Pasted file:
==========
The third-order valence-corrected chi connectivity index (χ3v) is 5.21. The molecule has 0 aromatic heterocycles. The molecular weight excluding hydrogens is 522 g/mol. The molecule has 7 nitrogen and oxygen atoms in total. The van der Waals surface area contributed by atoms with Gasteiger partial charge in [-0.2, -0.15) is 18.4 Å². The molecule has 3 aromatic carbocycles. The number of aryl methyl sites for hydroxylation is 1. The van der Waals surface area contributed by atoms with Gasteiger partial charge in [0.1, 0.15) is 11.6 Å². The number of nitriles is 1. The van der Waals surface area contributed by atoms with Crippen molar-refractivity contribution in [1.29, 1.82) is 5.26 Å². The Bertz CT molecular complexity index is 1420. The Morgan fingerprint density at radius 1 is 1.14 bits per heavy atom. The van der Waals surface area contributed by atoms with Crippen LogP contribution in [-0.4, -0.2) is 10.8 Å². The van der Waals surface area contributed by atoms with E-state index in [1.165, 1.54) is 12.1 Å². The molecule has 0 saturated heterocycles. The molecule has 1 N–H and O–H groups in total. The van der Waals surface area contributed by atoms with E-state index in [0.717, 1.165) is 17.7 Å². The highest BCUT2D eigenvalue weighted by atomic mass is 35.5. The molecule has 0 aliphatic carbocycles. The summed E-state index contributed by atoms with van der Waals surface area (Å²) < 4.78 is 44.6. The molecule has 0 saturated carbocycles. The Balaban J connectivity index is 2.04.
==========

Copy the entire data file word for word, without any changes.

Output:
The third-order valence-corrected chi connectivity index (χ3v) is 5.21. The molecule has 0 aromatic heterocycles. The molecular weight excluding hydrogens is 522 g/mol. The molecule has 7 nitrogen and oxygen atoms in total. The van der Waals surface area contributed by atoms with Gasteiger partial charge in [-0.2, -0.15) is 18.4 Å². The molecule has 3 aromatic carbocycles. The number of aryl methyl sites for hydroxylation is 1. The van der Waals surface area contributed by atoms with Gasteiger partial charge in [0.1, 0.15) is 11.6 Å². The number of nitriles is 1. The van der Waals surface area contributed by atoms with Crippen molar-refractivity contribution in [1.29, 1.82) is 5.26 Å². The Bertz CT molecular complexity index is 1420. The Morgan fingerprint density at radius 1 is 1.14 bits per heavy atom. The van der Waals surface area contributed by atoms with Crippen LogP contribution in [-0.4, -0.2) is 10.8 Å². The van der Waals surface area contributed by atoms with E-state index in [1.165, 1.54) is 12.1 Å². The molecule has 0 saturated heterocycles. The molecule has 1 N–H and O–H groups in total. The van der Waals surface area contributed by atoms with E-state index in [0.717, 1.165) is 17.7 Å². The highest BCUT2D eigenvalue weighted by atomic mass is 35.5. The molecule has 0 aliphatic carbocycles. The summed E-state index contributed by atoms with van der Waals surface area (Å²) < 4.78 is 44.6. The molecule has 0 saturated carbocycles. The Balaban J connectivity index is 2.04.